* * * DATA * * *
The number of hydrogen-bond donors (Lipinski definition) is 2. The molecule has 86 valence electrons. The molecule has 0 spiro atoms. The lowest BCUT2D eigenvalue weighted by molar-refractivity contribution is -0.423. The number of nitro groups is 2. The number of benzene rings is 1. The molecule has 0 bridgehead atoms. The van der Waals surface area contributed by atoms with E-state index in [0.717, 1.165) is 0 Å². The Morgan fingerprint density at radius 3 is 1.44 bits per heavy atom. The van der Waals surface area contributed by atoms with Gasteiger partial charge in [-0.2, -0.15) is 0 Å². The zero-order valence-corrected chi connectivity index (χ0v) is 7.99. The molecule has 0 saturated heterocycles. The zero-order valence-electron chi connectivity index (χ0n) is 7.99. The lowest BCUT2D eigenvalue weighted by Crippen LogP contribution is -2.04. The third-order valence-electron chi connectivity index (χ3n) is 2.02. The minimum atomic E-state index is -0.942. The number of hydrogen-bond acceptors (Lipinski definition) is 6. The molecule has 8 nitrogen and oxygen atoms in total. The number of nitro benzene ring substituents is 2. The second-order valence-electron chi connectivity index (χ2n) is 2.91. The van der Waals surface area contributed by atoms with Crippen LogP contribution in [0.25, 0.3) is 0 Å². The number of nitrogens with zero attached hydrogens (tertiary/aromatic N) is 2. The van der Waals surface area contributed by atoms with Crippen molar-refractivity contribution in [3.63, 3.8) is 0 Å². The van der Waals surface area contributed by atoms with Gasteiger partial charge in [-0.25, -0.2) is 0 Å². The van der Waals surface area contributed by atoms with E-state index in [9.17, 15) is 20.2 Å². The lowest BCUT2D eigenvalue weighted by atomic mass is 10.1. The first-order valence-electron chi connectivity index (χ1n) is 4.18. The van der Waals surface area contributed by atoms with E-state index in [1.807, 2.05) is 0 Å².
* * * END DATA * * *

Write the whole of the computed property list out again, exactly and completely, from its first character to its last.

The number of hydrogen-bond donors (Lipinski definition) is 2. The molecule has 86 valence electrons. The molecule has 0 spiro atoms. The lowest BCUT2D eigenvalue weighted by molar-refractivity contribution is -0.423. The number of nitro groups is 2. The number of benzene rings is 1. The molecule has 0 bridgehead atoms. The van der Waals surface area contributed by atoms with E-state index in [0.717, 1.165) is 0 Å². The Morgan fingerprint density at radius 3 is 1.44 bits per heavy atom. The van der Waals surface area contributed by atoms with Gasteiger partial charge in [-0.2, -0.15) is 0 Å². The zero-order valence-corrected chi connectivity index (χ0v) is 7.99. The molecule has 0 saturated heterocycles. The zero-order valence-electron chi connectivity index (χ0n) is 7.99. The lowest BCUT2D eigenvalue weighted by Crippen LogP contribution is -2.04. The third-order valence-electron chi connectivity index (χ3n) is 2.02. The minimum atomic E-state index is -0.942. The number of hydrogen-bond acceptors (Lipinski definition) is 6. The molecule has 8 nitrogen and oxygen atoms in total. The number of nitro benzene ring substituents is 2. The second-order valence-electron chi connectivity index (χ2n) is 2.91. The van der Waals surface area contributed by atoms with Crippen LogP contribution in [0.25, 0.3) is 0 Å². The number of nitrogens with zero attached hydrogens (tertiary/aromatic N) is 2. The van der Waals surface area contributed by atoms with Crippen molar-refractivity contribution in [3.63, 3.8) is 0 Å². The van der Waals surface area contributed by atoms with Gasteiger partial charge in [-0.25, -0.2) is 0 Å². The van der Waals surface area contributed by atoms with E-state index in [9.17, 15) is 20.2 Å². The lowest BCUT2D eigenvalue weighted by atomic mass is 10.1. The first-order valence-electron chi connectivity index (χ1n) is 4.18. The van der Waals surface area contributed by atoms with E-state index in [1.807, 2.05) is 0 Å².